Posts for: May, 2015

By Randall J. Bartoe, DDS, PLC
May 29, 2015
Category: Dental Procedures
TomHanksAbscessedToothGetsCastAway

Did you see the move Cast Away starring Tom Hanks? If so, you probably remember the scene where Hanks, stranded on a remote island, knocks out his own abscessed tooth — with an ice skate, no less — to stop the pain. Recently, Dear Doctor TV interviewed Gary Archer, the dental technician who created that special effect and many others.

“They wanted to have an abscess above the tooth with all sorts of gunk and pus and stuff coming out of it,” Archer explained. “I met with Tom and I took impressions [of his mouth] and we came up with this wonderful little piece. It just slipped over his own natural teeth.” The actor could flick it out with his lower tooth when the time was right during the scene. It ended up looking so real that, as Archer said, “it was not for the easily squeamish!”

That’s for sure. But neither is a real abscess, which is an infection that becomes sealed off beneath the gum line. An abscess may result from a trapped piece of food, uncontrolled periodontal (gum) disease, or even an infection deep inside a tooth that has spread to adjacent periodontal tissues. In any case, the condition can cause intense pain due to the pressure that builds up in the pus-filled sac. Prompt treatment is required to relieve the pain, keep the infection from spreading to other areas of the face (or even elsewhere in the body), and prevent tooth loss.

Treatment involves draining the abscess, which usually stops the pain immediately, and then controlling the infection and removing its cause. This may require antibiotics and any of several in-office dental procedures, including gum surgery, a root canal, or a tooth extraction. But if you do have a tooth that can’t be saved, we promise we won’t remove it with an ice skate!

The best way to prevent an abscess from forming in the first place is to practice conscientious oral hygiene. By brushing your teeth twice each day for two minutes, and flossing at least once a day, you will go a long way towards keeping harmful oral bacteria from thriving in your mouth.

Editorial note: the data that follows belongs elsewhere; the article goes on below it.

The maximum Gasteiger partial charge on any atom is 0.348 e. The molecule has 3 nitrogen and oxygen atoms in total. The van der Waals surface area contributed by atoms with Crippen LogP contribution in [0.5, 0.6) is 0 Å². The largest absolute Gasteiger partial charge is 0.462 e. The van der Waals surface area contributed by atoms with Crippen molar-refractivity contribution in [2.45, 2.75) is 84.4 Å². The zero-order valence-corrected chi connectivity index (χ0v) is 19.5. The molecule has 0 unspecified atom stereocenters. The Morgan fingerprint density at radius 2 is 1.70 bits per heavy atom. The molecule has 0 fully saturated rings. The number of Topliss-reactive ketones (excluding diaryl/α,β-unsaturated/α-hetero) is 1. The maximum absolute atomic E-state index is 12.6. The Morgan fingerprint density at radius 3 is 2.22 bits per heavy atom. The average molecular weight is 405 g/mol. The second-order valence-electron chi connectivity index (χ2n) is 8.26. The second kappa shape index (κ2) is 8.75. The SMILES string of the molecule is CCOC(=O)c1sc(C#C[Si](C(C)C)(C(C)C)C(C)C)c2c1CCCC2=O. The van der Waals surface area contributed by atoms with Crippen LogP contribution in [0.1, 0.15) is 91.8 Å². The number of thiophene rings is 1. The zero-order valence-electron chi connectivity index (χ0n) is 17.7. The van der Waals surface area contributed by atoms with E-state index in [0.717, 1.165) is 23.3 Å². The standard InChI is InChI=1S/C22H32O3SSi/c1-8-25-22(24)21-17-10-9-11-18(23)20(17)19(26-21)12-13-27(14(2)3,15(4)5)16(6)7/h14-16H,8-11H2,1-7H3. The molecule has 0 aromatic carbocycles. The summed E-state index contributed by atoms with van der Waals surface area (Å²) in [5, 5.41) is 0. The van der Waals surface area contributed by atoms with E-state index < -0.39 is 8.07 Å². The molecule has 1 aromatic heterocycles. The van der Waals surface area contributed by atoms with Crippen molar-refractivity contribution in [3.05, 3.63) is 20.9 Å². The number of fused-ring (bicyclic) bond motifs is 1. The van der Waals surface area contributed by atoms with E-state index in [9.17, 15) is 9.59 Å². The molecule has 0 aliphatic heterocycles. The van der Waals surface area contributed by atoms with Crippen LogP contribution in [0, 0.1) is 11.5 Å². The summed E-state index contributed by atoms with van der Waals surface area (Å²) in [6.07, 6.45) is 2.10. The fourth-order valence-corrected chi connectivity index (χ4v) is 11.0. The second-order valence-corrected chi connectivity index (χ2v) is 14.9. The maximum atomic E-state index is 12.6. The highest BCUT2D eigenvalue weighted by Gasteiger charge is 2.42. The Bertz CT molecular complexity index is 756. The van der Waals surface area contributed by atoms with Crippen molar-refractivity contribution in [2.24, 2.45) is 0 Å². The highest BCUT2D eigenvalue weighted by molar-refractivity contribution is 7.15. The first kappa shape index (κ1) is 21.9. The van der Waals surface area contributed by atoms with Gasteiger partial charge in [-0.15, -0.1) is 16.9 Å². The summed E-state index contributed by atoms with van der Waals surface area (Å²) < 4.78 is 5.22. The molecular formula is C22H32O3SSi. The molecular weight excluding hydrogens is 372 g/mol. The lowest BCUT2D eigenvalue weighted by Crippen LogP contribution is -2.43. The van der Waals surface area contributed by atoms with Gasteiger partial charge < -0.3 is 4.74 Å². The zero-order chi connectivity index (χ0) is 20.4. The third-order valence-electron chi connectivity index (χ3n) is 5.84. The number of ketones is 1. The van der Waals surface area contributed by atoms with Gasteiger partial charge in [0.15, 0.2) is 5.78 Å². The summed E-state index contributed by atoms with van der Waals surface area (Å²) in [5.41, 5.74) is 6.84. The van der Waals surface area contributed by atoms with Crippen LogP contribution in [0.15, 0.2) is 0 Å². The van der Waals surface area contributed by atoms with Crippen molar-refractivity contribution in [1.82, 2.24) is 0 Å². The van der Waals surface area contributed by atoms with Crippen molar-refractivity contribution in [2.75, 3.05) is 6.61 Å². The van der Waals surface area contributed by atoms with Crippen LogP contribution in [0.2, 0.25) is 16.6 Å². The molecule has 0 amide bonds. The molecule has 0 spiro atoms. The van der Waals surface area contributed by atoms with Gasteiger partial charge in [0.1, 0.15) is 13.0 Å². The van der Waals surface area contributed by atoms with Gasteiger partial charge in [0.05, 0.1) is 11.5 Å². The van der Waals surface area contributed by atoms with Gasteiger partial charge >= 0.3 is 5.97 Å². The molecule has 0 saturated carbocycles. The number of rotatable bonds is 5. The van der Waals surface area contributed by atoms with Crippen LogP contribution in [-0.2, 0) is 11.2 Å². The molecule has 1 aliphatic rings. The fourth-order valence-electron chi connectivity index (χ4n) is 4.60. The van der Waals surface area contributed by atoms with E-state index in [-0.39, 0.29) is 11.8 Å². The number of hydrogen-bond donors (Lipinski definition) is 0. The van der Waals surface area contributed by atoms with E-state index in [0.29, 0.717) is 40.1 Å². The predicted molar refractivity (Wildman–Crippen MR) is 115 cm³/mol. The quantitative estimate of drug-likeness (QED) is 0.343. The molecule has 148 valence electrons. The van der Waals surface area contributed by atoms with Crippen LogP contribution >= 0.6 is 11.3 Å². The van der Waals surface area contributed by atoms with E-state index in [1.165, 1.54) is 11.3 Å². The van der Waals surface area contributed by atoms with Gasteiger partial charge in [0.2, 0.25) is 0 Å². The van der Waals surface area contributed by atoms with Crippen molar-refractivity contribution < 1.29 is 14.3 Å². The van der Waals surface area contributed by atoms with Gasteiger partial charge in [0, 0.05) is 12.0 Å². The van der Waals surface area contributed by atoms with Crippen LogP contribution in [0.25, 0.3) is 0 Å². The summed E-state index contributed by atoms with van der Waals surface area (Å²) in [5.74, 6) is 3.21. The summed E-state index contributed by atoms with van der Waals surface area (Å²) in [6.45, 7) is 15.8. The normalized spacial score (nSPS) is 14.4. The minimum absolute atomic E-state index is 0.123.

If you have any questions about gum disease or abscesses, please contact us or schedule an appointment for a consultation. You can learn more by reading the Dear Doctor magazine articles “Periodontal (Gum) Abscesses” and “Confusing Tooth Pain.”


By Randall J. Bartoe, DDS, PLC
May 11, 2015
Category: Dental Procedures
YourCrowningAchievement

Creating a dental crown that looks good and wears well is not an easy achievement. It is the result of good communication you, the patient, have with us, your dental professionals, and that we have with the dental lab that manufactures the crown. In addition, it reflects the quality of work done by us and by the lab technician.

What is a dental crown?
A crown is a dental restoration that surrounds the remains of a damaged tooth or is attached to a dental implant so that it resembles a natural tooth as it extends above the gum line. The choice of materials and appearance of the crown depend upon many factors. One is the location of the crown. If it is in the back part of your jaw, strength and wear will be a major factor. If it is in the front, a life-like appearance will be important.

What goes into making a good-looking and functional crown?
Options for crown materials include porcelain, gold, porcelain fused to metal (called PFM) and some newer materials such as “pressed-ceramic” restorations and computer-milled-ceramics.

You as the patient can have a say in choosing the crown's color and appearance. Before it is cemented into its final position, make sure you are happy with the feel and appearance of your new crown.

Gold is often chosen for crowns on back teeth because of its superior wear qualities. Gold crowns have been known to last more than 50 years. They also cause minimal wear to the teeth that they touch on the opposing jaw.

Crowns made of porcelain (a glass-like substance fired in an oven at a high temperature) look good but may be too brittle to stand the wear and forces given to back teeth. Like glass, they can fracture under pressure. But because of their lifelike appearance they make a good choice for visible front teeth.

PFM (porcelain-fused-to-metal crowns) are a good combination of the best of gold and porcelain, but they sometimes lose the stains applied to make them look natural, and occasionally they fracture away from the metal.

A provisional crown can help you make sure you are getting a crown with the qualities you want. With the provisional crown all the details are worked out ahead of time, and you get a chance to try them out to make sure the crown looks good and that you can eat and talk normally. After you give your approval on the provisional crown, the final crown will be made to match it, in longer-lasting and better quality components.

Contact us today to schedule an appointment to discuss your questions about crowns and other dental restorations. You can also learn more by reading the Dear Doctor magazine article “Gold or Porcelain Crowns.”